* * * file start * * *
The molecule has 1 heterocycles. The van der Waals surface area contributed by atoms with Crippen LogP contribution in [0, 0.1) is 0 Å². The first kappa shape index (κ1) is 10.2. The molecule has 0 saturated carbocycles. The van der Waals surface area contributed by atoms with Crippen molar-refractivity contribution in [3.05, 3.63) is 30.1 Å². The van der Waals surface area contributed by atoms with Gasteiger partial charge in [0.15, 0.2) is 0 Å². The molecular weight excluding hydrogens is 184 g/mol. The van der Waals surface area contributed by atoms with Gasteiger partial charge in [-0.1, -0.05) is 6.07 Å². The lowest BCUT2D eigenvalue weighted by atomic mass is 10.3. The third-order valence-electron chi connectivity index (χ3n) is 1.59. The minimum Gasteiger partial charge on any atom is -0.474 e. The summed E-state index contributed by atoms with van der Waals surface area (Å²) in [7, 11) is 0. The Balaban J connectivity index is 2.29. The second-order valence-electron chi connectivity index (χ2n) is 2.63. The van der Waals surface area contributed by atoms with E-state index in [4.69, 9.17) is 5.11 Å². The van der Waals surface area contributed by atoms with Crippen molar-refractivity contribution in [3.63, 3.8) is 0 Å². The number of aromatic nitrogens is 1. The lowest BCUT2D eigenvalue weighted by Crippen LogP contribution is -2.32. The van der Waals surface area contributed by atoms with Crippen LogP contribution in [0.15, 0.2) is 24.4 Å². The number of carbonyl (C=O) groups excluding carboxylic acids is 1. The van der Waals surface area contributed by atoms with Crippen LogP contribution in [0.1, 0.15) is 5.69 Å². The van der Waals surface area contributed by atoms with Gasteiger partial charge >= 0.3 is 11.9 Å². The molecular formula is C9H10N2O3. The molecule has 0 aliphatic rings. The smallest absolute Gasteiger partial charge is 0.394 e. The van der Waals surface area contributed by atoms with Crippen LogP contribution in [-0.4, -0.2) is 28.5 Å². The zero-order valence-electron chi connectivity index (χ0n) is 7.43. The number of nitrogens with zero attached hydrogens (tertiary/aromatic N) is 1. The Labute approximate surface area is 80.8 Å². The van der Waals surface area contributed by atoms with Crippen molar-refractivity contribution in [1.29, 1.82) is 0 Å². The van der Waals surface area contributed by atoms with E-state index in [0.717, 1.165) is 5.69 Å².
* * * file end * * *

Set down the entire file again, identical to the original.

The molecule has 1 heterocycles. The van der Waals surface area contributed by atoms with Crippen LogP contribution in [0, 0.1) is 0 Å². The first kappa shape index (κ1) is 10.2. The molecule has 0 saturated carbocycles. The van der Waals surface area contributed by atoms with Crippen molar-refractivity contribution in [3.05, 3.63) is 30.1 Å². The van der Waals surface area contributed by atoms with Gasteiger partial charge in [0.15, 0.2) is 0 Å². The molecular weight excluding hydrogens is 184 g/mol. The van der Waals surface area contributed by atoms with Gasteiger partial charge in [-0.1, -0.05) is 6.07 Å². The lowest BCUT2D eigenvalue weighted by atomic mass is 10.3. The third-order valence-electron chi connectivity index (χ3n) is 1.59. The minimum Gasteiger partial charge on any atom is -0.474 e. The summed E-state index contributed by atoms with van der Waals surface area (Å²) in [7, 11) is 0. The Balaban J connectivity index is 2.29. The second-order valence-electron chi connectivity index (χ2n) is 2.63. The van der Waals surface area contributed by atoms with E-state index in [4.69, 9.17) is 5.11 Å². The van der Waals surface area contributed by atoms with Crippen molar-refractivity contribution in [3.63, 3.8) is 0 Å². The number of aromatic nitrogens is 1. The lowest BCUT2D eigenvalue weighted by Crippen LogP contribution is -2.32. The van der Waals surface area contributed by atoms with Crippen LogP contribution in [0.15, 0.2) is 24.4 Å². The number of carbonyl (C=O) groups excluding carboxylic acids is 1. The van der Waals surface area contributed by atoms with Crippen LogP contribution in [0.1, 0.15) is 5.69 Å². The van der Waals surface area contributed by atoms with Gasteiger partial charge >= 0.3 is 11.9 Å². The molecular formula is C9H10N2O3. The molecule has 0 aliphatic rings. The smallest absolute Gasteiger partial charge is 0.394 e. The van der Waals surface area contributed by atoms with Crippen LogP contribution in [-0.4, -0.2) is 28.5 Å². The zero-order valence-electron chi connectivity index (χ0n) is 7.43. The number of nitrogens with zero attached hydrogens (tertiary/aromatic N) is 1. The Labute approximate surface area is 80.8 Å². The van der Waals surface area contributed by atoms with Crippen molar-refractivity contribution in [1.29, 1.82) is 0 Å². The van der Waals surface area contributed by atoms with E-state index in [0.717, 1.165) is 5.69 Å².